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The Lows, Highs In Health In 2013 

By Leocadia Bongben — The health sector in 2013 had its low and high moments, though the low moments far out-weighed the highs.

Malaria: The major health issue that posed a serious challenge to Cameroonians was the malaria outbreak in the Far North. This was one of the issues Government grappled with as about 9,000 malaria cases were registered with about 1000 deaths.

Due to the increased number of people affected, there was lack of facilities in the hospitals and some malaria patients had to receive treatment under the trees. The malaria outbreak was caused by floods that encourage the breeding of mosquitoes. Government needs to rethink its policy in the fight against malaria in this region where extreme heat makes it difficult for the population to use treated bed-nets.

Though figures on the use of long lasting treated mosquito bed nets indicate that many sleep under nets, what many Cameroonians do not know is that the  about 8 million bed-nets distributed in 2010 would expire in 2014.However, the Global Fund for HIV/AIDS Malaria and Tuberculosis has already pledged to supply 12 million nets in 2014.

Besides the malaria outbreak and expiration of bed-nets, fake malaria drugs, “Coartem” found their way into the market.Though there was a warning for the population to watch out for certain serial numbers, there is need to intensify the fight against fake drugs in preserving the health of Cameroonians.

HIV/AIDS: Persons living with HIV/AIDS had to grapple with anti-retroviral drug stock-outs from the middle of the year in June. The stock-out was attributed to the increasing number of patients and lack of finances.Despite President Biya’s contribution and money from other sources amounting to about FCFA 20 billion, Government continued to ration the antiretroviral drugs.

There is hope that the FCFA 40 billion collected from business persons recently would go a long way to help in providing the drugs to the patients. But Government, besides collecting money from airport taxes and business persons, should think of increasing the budgetary allocation for health and ensure that the stock is well managed to prevent stock-outs and provide more storage facilities.

Maternal Mortality: Maternal mortality figures remained high despite the fact
That maternal mortality is reducing in other parts of the world. From 2010, 85 percent of pregnant women attended at least one ANC visit on average; 60 percent attended at least four, 35 percent attended the critical first quarter visit, 970,306 pregnant women expected every year in Cameroon, 4,500 women die every year from childbirth. WHO recommends at least four antenatal care (ANC) visits. Overall, in Cameroon there are 18 health providers/10,000 inhabitants which are below the minimal 23 health providers/10,000 recommended by WHO.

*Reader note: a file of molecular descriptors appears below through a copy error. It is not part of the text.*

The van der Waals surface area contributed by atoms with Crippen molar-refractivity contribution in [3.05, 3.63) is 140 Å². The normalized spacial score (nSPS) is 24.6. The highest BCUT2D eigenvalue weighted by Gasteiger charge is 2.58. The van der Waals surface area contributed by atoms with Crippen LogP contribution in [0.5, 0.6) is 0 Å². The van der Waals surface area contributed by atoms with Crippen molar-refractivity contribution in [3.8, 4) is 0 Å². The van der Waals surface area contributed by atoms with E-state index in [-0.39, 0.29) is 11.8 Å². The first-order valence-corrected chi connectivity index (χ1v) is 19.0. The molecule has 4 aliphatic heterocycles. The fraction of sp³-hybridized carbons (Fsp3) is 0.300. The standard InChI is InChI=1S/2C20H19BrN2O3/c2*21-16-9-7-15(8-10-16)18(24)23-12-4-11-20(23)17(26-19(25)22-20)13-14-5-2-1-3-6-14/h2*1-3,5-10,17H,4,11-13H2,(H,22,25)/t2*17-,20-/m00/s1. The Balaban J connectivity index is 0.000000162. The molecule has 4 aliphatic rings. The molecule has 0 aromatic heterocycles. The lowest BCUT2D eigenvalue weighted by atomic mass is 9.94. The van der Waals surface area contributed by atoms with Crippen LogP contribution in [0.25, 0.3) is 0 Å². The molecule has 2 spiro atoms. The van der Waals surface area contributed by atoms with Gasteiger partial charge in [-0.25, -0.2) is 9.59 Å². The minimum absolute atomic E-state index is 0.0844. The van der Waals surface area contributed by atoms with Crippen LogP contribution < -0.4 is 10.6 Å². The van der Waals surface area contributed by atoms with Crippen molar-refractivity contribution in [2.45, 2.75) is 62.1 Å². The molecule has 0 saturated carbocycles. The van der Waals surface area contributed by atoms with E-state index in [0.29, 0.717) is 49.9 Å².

However, Government has started an initiative to reduce maternal mortality to start in some pilot hospitals. Also, Government announced standardising the amount of money paid for delivery at FCFA 5,000 per kid, unlike arbitrary payment in the past.

International Days: Mental Health Day, Tuberculosis Day and Diabetes were some of the international days that were not commemorated. Many wondered why these days were neglected given that the population has to be sensitised on prevention and treatment. Even if the days are sometimes observed only in the major cities. The Ministry had to grapple with fire incidents, one which destroyed part of the main building, and the Department for Disease Control, within a period of two weeks, causing damage to the buildings and documents.

Fight Against Illegal Health Units: The proliferation of illegal health units remain a problem in Cameroon. Some persons took the advantage of Government lapses to start Common Initiative Groups, commonly called GIC in the health sector. The GIC is authorised by the Ministry of Agriculture are not Public Health. The Ministry of Public Health has launched a campaign against illegal health units – an initiative to be evaluated in June 2014.

Health Minister’s Perception Of 2013

Providing the balance sheet of his ministry, Public Health Minister, Andre Mama  Fouda, rejoiced that his ministry enjoyed solidarity in 2013. “I cannot say the task was properly done, but we continue to be present and would do everything for Cameroonians to receive the necessary care in the country”.

He was positive that General hospitals under construction in the Gynaeco –Obstetric Hospital of Douala, the Emergency Centre at the Central Hospital of Sangmelima are almost completed.
Mama Fouda regretted that he could not inaugurate the Imaging Centre in the North in Garoua and Bamenda, which were not finished and the construction of the Haemodialysis centre of Bafoussam and Ngaoundere, did not start. Prospects in 2014 are to turn the tides in maternal and infant mortality, put in place programmes created by the Head of Government for blood transfusion; blood can now be collected in security.

There are plans to construct a General Hospital in Garoua in collaboration with the Korean Government with finances available, and a General Hospital in Bamenda in search of funding. In 2014, there is need to ensure sustainable treatment of diseases with a reflection on a Support Fund for universal treatment on HIV/AIDS, Tuberculosis, become independent in vaccination for children below five years.

Though having a Health Support Fund is not a bad idea, the corruption and mismanagement of public funds attracts a number of questions concerning how such a fund would be managed.
Cameroon still has a long was in the provision of health to Cameroonians, from reception in the hospitals, fake drugs in the market, fake treatment centres, inadequate provision of health facilities and personnel.

First published in The Post print edition no 01493

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